Investigation of Soil Physiochemical Properties Effects on Soil Compaction for a Long Year Tilled Farmland
In many parts of the world, the earth has been heavily compacted as a result of large farm equipment. For soil compaction, the main constituent factors were soil physiochemical properties such as soil texture, moisture content, electrical conductivity, cation exchange capacity, total organic carbon, organic matter, total nitrogen, and soil pH directly and indirectly. This article addressed the causes and effects of soil compaction, operating parameters, and soil physicochemical properties in the Bishoftu long year tilled farmland of Ethiopia. For the experimental test, 5 different depths (5, 10, 15, 20, and 25 cm) and fifteen sample points were selected in 0.6 ha of 60 m by 100 m farmland for taking soil compaction data. Soil samples are taken from three depth ranges (0–10, 10–20, and 20–30 cm) from farmlands for investigation of soil physicochemical properties. The maximum and minimum values of the cone index of this study were 1918.133 kPa and 864.733 kPa, respectively, by taking the average of all sample points. The soil laboratory result shows that Bishoftu farmland soil is a mixture of loam, clay loam, and sandy clay loam with 47.33% of sand, 25.67% of clay, and 27% of silt. The maximum and minimum percentages of soil moisture values were 27.02 and 21.46 at 0–10 cm and 20–30 cm depth, respectively. Total organic carbon, organic matter, and total nitrogen exhibit positive relationships with depth and soil compaction. The correlation analysis indicates soil pH, electric conductivity, percentage of sand, cation exchange capacity, organic matter, and total nitrogen were among soil physiochemical parameters that are positively correlated with soil compaction. Furthermore, the percentage of clay, percentage of silt, and total organic carbon () are negatively correlated with soil compaction in soil samples.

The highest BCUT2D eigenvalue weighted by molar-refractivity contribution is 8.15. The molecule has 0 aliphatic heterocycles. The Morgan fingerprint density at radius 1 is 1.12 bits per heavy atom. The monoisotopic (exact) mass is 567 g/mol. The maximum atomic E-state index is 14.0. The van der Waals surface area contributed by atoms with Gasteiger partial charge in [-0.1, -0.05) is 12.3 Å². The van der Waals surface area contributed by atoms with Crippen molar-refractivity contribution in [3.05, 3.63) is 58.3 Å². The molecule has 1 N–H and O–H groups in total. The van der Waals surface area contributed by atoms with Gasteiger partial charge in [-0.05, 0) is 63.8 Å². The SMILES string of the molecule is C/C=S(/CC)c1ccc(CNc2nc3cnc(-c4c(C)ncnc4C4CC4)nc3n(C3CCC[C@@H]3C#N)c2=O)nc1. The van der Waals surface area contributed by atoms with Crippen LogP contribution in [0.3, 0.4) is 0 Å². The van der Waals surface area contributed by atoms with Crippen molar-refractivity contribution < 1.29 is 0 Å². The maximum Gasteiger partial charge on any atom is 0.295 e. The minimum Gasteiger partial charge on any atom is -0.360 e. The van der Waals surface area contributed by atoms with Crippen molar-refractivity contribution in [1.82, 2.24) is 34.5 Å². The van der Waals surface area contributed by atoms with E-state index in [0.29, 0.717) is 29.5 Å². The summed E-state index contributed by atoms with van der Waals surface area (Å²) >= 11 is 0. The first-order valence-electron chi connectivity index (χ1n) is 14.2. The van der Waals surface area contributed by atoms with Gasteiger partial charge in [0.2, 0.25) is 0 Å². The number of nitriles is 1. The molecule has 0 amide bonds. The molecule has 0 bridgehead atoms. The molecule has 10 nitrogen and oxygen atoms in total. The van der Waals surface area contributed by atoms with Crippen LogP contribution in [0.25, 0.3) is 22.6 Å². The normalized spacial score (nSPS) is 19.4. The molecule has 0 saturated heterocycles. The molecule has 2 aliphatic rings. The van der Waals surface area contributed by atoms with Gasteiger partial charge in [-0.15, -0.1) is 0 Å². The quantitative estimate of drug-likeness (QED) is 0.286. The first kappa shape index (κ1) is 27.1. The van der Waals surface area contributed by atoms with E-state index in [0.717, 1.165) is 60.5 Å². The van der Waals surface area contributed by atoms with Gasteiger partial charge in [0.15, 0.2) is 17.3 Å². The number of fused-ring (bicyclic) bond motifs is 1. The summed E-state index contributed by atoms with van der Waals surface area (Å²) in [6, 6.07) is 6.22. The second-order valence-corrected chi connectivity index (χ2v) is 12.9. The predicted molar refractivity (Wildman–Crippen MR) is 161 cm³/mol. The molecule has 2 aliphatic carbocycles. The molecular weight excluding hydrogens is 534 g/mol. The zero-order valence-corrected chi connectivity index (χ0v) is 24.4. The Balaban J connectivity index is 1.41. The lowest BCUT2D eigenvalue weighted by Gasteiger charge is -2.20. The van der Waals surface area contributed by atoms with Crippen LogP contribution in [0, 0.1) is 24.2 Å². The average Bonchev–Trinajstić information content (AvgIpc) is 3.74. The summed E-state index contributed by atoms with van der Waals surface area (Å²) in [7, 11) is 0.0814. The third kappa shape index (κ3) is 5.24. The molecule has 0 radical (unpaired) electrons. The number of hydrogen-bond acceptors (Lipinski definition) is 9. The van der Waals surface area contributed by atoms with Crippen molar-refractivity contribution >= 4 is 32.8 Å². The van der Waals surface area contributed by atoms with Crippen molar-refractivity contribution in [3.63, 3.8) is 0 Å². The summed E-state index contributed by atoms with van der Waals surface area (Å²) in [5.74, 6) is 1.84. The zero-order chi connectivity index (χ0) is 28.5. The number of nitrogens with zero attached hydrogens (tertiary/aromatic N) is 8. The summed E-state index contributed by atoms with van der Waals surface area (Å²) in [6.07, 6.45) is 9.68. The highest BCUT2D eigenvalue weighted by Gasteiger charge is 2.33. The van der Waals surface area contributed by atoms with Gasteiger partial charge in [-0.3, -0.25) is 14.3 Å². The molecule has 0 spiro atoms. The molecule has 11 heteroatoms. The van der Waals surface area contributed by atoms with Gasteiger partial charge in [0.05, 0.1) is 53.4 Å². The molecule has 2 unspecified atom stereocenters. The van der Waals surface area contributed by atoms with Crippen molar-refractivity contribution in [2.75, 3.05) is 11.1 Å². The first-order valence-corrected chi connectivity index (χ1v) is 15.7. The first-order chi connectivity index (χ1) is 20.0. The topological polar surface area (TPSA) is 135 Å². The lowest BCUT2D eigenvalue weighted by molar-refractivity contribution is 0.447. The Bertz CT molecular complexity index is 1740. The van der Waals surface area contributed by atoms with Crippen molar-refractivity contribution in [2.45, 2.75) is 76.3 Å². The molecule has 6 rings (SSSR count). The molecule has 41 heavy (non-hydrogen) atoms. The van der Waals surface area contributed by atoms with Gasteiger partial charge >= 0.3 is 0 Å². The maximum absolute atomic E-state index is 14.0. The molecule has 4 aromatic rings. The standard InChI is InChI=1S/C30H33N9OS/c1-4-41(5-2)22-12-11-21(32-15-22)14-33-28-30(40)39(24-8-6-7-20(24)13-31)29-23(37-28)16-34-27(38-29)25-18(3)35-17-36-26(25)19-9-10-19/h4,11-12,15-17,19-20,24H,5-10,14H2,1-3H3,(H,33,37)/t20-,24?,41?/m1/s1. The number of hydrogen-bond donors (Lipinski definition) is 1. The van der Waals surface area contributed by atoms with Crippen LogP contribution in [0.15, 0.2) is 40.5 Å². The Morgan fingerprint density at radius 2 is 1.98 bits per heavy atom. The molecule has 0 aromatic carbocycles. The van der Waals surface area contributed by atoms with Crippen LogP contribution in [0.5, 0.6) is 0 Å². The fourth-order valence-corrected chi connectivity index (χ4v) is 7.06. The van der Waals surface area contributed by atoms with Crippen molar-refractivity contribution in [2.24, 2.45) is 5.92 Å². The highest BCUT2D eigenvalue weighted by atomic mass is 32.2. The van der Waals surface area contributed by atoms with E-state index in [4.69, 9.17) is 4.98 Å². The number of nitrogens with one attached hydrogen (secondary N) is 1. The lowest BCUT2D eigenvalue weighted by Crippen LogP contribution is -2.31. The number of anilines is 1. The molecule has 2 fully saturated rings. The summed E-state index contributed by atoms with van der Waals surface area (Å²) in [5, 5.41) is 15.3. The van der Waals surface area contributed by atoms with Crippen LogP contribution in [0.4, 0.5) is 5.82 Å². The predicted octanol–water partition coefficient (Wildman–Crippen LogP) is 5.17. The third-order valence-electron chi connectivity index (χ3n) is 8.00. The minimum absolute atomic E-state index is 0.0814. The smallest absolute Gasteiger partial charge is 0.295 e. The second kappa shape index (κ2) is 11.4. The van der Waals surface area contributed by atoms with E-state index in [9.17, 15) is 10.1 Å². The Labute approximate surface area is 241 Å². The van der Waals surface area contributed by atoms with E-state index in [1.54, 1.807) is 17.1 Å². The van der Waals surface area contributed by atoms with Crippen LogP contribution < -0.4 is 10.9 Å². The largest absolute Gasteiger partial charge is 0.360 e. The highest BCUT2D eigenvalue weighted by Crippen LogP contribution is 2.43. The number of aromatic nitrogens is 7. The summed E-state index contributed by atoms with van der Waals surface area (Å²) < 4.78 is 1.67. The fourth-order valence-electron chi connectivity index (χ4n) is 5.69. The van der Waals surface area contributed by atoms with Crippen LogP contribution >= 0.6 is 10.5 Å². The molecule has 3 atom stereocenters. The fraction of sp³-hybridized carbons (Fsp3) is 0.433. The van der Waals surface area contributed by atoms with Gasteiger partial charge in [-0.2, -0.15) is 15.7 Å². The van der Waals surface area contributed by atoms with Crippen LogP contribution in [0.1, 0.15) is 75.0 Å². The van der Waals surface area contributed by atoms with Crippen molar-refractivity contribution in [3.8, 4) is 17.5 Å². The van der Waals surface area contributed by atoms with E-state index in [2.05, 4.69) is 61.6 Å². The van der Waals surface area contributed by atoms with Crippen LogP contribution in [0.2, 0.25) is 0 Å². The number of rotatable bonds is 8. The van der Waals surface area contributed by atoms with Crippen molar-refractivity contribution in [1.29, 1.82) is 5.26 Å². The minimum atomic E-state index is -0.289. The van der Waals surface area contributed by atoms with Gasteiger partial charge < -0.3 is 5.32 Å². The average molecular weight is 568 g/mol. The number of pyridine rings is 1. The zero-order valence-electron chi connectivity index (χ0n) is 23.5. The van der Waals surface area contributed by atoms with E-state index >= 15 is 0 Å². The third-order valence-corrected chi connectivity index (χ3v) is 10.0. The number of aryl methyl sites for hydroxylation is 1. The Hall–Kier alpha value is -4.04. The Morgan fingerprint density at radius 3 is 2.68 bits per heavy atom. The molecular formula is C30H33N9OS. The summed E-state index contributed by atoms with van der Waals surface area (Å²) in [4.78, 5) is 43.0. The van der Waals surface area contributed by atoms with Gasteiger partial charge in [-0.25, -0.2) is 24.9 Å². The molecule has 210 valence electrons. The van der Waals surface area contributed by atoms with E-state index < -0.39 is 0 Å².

In the agricultural mechanization system, physical properties of soil and plant growth are affected by soil compaction . Many soil scientists, agricultural engineers, and farmers are concerned about agricultural soil compaction. In a mechanization system, farm machinery is employed for land preparation and harvesting processes by driving in agricultural land. Due to multi-functioning agricultural machinery, the problem related to soil compaction also increased as agricultural tractors and field equipment become larger and heavier . The weight of farm machinery compressed agricultural soil during field operations, resulting in an increase in soil bulk density and a decrease in soil porosity, particularly due to contact with tractor tires or tracks . Compacted soil limits crops’ access to soil water and nutrients, and also reduces crop yields .